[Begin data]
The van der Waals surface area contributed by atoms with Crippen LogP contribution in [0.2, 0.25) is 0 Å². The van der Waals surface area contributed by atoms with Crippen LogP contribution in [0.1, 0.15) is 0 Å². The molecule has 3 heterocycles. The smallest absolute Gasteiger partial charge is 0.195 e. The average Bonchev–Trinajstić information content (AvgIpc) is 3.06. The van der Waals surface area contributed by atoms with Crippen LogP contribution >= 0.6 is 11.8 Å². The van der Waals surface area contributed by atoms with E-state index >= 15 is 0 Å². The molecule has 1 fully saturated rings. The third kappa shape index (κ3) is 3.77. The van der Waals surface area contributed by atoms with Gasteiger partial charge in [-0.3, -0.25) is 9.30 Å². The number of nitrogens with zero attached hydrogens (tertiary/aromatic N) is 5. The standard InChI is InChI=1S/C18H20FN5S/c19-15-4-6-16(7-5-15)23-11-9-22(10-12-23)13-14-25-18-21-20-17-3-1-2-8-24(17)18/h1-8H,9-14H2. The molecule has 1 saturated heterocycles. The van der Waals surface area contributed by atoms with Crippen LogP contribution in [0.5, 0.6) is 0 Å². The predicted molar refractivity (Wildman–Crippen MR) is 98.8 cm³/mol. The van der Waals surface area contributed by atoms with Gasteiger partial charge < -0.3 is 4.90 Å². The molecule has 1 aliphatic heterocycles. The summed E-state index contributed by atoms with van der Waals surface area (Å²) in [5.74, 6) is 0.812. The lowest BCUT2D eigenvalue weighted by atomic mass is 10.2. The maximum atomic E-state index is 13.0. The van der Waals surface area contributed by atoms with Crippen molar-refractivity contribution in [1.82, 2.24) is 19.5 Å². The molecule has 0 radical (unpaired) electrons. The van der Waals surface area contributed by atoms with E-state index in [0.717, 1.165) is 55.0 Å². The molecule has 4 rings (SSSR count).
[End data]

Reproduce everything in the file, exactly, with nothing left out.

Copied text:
The van der Waals surface area contributed by atoms with Crippen LogP contribution in [0.2, 0.25) is 0 Å². The van der Waals surface area contributed by atoms with Crippen LogP contribution in [0.1, 0.15) is 0 Å². The molecule has 3 heterocycles. The smallest absolute Gasteiger partial charge is 0.195 e. The average Bonchev–Trinajstić information content (AvgIpc) is 3.06. The van der Waals surface area contributed by atoms with Crippen LogP contribution >= 0.6 is 11.8 Å². The van der Waals surface area contributed by atoms with E-state index >= 15 is 0 Å². The molecule has 1 fully saturated rings. The third kappa shape index (κ3) is 3.77. The van der Waals surface area contributed by atoms with Gasteiger partial charge in [-0.3, -0.25) is 9.30 Å². The number of nitrogens with zero attached hydrogens (tertiary/aromatic N) is 5. The standard InChI is InChI=1S/C18H20FN5S/c19-15-4-6-16(7-5-15)23-11-9-22(10-12-23)13-14-25-18-21-20-17-3-1-2-8-24(17)18/h1-8H,9-14H2. The molecule has 1 saturated heterocycles. The van der Waals surface area contributed by atoms with Crippen LogP contribution in [0.5, 0.6) is 0 Å². The predicted molar refractivity (Wildman–Crippen MR) is 98.8 cm³/mol. The van der Waals surface area contributed by atoms with Gasteiger partial charge < -0.3 is 4.90 Å². The molecule has 1 aliphatic heterocycles. The summed E-state index contributed by atoms with van der Waals surface area (Å²) in [5.74, 6) is 0.812. The lowest BCUT2D eigenvalue weighted by atomic mass is 10.2. The maximum atomic E-state index is 13.0. The van der Waals surface area contributed by atoms with Crippen molar-refractivity contribution in [1.82, 2.24) is 19.5 Å². The molecule has 0 radical (unpaired) electrons. The van der Waals surface area contributed by atoms with E-state index in [0.717, 1.165) is 55.0 Å². The molecule has 4 rings (SSSR count).